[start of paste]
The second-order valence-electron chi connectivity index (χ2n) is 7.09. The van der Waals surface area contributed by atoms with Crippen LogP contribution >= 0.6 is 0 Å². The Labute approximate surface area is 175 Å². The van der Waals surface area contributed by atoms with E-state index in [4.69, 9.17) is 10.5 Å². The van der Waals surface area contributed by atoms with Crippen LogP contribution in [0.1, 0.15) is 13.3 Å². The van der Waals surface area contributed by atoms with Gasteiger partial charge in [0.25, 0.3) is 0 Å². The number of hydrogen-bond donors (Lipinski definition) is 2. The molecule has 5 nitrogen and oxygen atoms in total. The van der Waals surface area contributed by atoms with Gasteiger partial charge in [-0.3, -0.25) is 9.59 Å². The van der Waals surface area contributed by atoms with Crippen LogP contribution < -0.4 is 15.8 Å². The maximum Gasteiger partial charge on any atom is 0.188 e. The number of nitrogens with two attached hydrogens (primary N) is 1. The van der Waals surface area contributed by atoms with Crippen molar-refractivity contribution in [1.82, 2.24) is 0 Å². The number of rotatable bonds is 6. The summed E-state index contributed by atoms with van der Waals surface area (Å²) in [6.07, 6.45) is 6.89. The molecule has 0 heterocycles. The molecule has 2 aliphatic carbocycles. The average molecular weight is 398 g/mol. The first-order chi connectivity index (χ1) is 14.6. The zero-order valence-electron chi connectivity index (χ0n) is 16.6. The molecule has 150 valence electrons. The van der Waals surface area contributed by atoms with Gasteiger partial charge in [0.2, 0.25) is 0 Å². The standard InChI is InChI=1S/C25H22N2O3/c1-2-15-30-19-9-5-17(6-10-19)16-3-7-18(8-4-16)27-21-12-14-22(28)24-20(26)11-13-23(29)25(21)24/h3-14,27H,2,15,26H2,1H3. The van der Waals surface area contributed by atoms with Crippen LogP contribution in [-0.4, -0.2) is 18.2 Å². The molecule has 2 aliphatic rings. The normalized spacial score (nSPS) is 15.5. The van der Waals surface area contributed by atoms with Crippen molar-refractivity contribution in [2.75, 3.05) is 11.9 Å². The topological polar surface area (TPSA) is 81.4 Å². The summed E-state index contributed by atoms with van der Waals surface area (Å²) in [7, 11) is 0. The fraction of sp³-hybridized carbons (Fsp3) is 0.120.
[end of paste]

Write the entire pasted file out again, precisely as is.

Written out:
The second-order valence-electron chi connectivity index (χ2n) is 7.09. The van der Waals surface area contributed by atoms with Crippen LogP contribution >= 0.6 is 0 Å². The Labute approximate surface area is 175 Å². The van der Waals surface area contributed by atoms with E-state index in [4.69, 9.17) is 10.5 Å². The van der Waals surface area contributed by atoms with Crippen LogP contribution in [0.1, 0.15) is 13.3 Å². The van der Waals surface area contributed by atoms with Gasteiger partial charge in [0.25, 0.3) is 0 Å². The number of hydrogen-bond donors (Lipinski definition) is 2. The molecule has 5 nitrogen and oxygen atoms in total. The van der Waals surface area contributed by atoms with Gasteiger partial charge in [-0.3, -0.25) is 9.59 Å². The van der Waals surface area contributed by atoms with Crippen LogP contribution < -0.4 is 15.8 Å². The maximum Gasteiger partial charge on any atom is 0.188 e. The number of nitrogens with two attached hydrogens (primary N) is 1. The van der Waals surface area contributed by atoms with Crippen molar-refractivity contribution in [1.82, 2.24) is 0 Å². The number of rotatable bonds is 6. The summed E-state index contributed by atoms with van der Waals surface area (Å²) in [6.07, 6.45) is 6.89. The molecule has 0 heterocycles. The molecule has 2 aliphatic carbocycles. The average molecular weight is 398 g/mol. The first-order chi connectivity index (χ1) is 14.6. The zero-order valence-electron chi connectivity index (χ0n) is 16.6. The molecule has 150 valence electrons. The van der Waals surface area contributed by atoms with Gasteiger partial charge in [0.2, 0.25) is 0 Å². The standard InChI is InChI=1S/C25H22N2O3/c1-2-15-30-19-9-5-17(6-10-19)16-3-7-18(8-4-16)27-21-12-14-22(28)24-20(26)11-13-23(29)25(21)24/h3-14,27H,2,15,26H2,1H3. The van der Waals surface area contributed by atoms with Crippen LogP contribution in [-0.4, -0.2) is 18.2 Å². The molecule has 2 aliphatic rings. The normalized spacial score (nSPS) is 15.5. The van der Waals surface area contributed by atoms with Crippen molar-refractivity contribution in [2.75, 3.05) is 11.9 Å². The topological polar surface area (TPSA) is 81.4 Å². The summed E-state index contributed by atoms with van der Waals surface area (Å²) in [7, 11) is 0. The fraction of sp³-hybridized carbons (Fsp3) is 0.120.